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Prof Jenny Low
Senior Consultant, Department of Infectious Diseases
Singapore General Hospital

Dr Jenny Low is a board-certified senior consultant with the Department of Infectious Diseases in the Singapore General Hospital and a Professor in the Programme in Emerging Infectious Diseases at Duke-NUS Medical School. Concurrently, she is the Deputy Medical and Scientific Director of the SingHealth Investigation Medicine Unit. Her research interest is to develop pathways for rapid bench-to-bedside translation of vaccines and therapeutics against acute viral diseases. Her approach is to combine novel trial design with state-of-the-art molecular investigations to generate deep data that enrich first-in-human and early phase clinical trials. Towards this goal, she co-founded and co-directs the Viral Research and Experimental Medicine Centre, SingHealth Duke-NUS Academic Medical Centre (ViREMiCS) to develop relevant molecular assays into ISO-accredited tests to support the translation of new vaccines and therapeutics into licensed products. This approach has been used to evaluate both small molecules as well as therapeutic antibodies against flaviviral diseases, such as dengue, Zika and yellow fever. More recently, she has expanded on this experimental medicine approach to rapidly develop a deeper understanding Covid-19 and the host response to SARS-CoV-2 infection, the knowledge of which was used to evaluate investigator-initiated and industry-sponsored therapeutic strategies and vaccine candidates against Covid-19. These efforts, apart from contributing to knowledge, have also increased Singapore’s profile as a preferred site for early phase, proof-of-concept clinical trials for acute viral diseases. She has authored and co-authored more than 100 publications in peer-reviewed journals and has more than 5000 citations with H-index of 35 and i10-index of 59. She has been awarded the Singapore National Medical Research Council Clinician-Scientist Award in 2016 and 2019. For her contribution, she has also received a series of research awards from SingHealth/Duke-NUS since 2014.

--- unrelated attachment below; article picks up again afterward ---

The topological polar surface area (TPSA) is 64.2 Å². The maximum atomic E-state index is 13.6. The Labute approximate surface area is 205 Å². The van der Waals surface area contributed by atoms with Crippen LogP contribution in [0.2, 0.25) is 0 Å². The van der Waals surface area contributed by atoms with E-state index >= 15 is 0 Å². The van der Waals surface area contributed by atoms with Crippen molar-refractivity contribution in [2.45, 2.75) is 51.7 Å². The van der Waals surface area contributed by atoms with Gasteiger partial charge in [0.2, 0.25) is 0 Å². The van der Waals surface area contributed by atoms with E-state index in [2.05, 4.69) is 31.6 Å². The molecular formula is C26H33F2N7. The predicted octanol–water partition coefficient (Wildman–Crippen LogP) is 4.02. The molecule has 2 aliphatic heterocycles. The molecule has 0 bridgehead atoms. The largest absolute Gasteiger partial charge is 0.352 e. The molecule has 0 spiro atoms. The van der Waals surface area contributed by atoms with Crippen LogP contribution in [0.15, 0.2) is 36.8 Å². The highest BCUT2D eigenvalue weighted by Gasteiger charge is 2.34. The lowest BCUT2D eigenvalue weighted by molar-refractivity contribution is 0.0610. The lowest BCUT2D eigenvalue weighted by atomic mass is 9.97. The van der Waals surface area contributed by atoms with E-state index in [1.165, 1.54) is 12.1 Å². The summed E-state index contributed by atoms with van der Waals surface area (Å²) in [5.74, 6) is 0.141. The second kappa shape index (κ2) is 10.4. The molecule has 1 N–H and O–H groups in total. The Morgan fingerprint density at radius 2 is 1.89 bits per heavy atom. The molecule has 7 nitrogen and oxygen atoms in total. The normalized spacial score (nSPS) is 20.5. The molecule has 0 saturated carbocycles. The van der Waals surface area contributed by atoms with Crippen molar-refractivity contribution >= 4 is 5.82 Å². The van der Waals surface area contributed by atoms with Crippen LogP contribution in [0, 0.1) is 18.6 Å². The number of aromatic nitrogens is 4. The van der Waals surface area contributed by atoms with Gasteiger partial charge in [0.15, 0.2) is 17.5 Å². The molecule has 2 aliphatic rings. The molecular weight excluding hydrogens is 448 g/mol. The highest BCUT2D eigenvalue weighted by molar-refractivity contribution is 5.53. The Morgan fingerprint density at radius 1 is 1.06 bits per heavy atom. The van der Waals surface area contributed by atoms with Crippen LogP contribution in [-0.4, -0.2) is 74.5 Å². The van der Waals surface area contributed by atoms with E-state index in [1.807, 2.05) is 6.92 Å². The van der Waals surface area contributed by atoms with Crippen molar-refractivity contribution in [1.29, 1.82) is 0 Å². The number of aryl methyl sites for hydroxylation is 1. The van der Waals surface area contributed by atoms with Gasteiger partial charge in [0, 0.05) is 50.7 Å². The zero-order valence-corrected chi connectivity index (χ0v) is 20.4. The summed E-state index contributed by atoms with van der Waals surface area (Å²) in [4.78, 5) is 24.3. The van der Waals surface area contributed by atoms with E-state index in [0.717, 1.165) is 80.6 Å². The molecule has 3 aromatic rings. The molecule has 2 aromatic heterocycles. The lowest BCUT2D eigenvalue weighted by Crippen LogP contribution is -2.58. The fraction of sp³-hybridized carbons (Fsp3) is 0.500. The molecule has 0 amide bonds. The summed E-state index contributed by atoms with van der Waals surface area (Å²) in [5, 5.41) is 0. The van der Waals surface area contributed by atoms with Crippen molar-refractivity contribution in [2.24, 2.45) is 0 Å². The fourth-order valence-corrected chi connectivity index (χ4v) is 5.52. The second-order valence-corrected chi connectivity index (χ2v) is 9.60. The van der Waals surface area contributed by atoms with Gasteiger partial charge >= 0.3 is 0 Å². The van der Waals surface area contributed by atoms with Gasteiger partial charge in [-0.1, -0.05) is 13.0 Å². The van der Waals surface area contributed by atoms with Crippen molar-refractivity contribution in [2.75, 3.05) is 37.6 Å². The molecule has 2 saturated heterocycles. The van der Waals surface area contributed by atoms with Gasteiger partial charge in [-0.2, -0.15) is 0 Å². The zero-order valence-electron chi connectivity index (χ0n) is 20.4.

Contagion & Containment, 7 October 2022, 1000 - 1130hrs
Can baseline Predict Side Effects from Vaccination?

Mild systemic side effects following vaccinations are common occurrences. As the innate immune response is key to induce adaptive immunity, it has been widely assumed that vaccine-associated side effects are correlated with immunogenicity. However, our studies with the live attenuated yellow fever vaccine suggest that this assumption is not applicable for all vaccines. Furthermore, with the widespread roll out of the new mRNA vaccine platform to combat the COVID-19 pandemic, fatigue, a debilitating systemic side effect post mRNA vaccination has emerged as a common adverse event, threatening further vaccine uptake. In 2021, 200 healthcare workers who were amongst the first to receive the Pfizer BNT162b2 mRNA vaccine in SingHealth were prospectively enrolled in a longitudinal cohort study. We studied their host response pre- and post- 1st and 2nd vaccination. We discover that those with increased expression of genes involved in the T and NK cell activation pathways were at greater risk of post-vaccination fatigue, both after the 1st and 2nd dose and suggest  alternatives to reduce such adverse events for improved vaccine compliance, without compromising immunogenicity.

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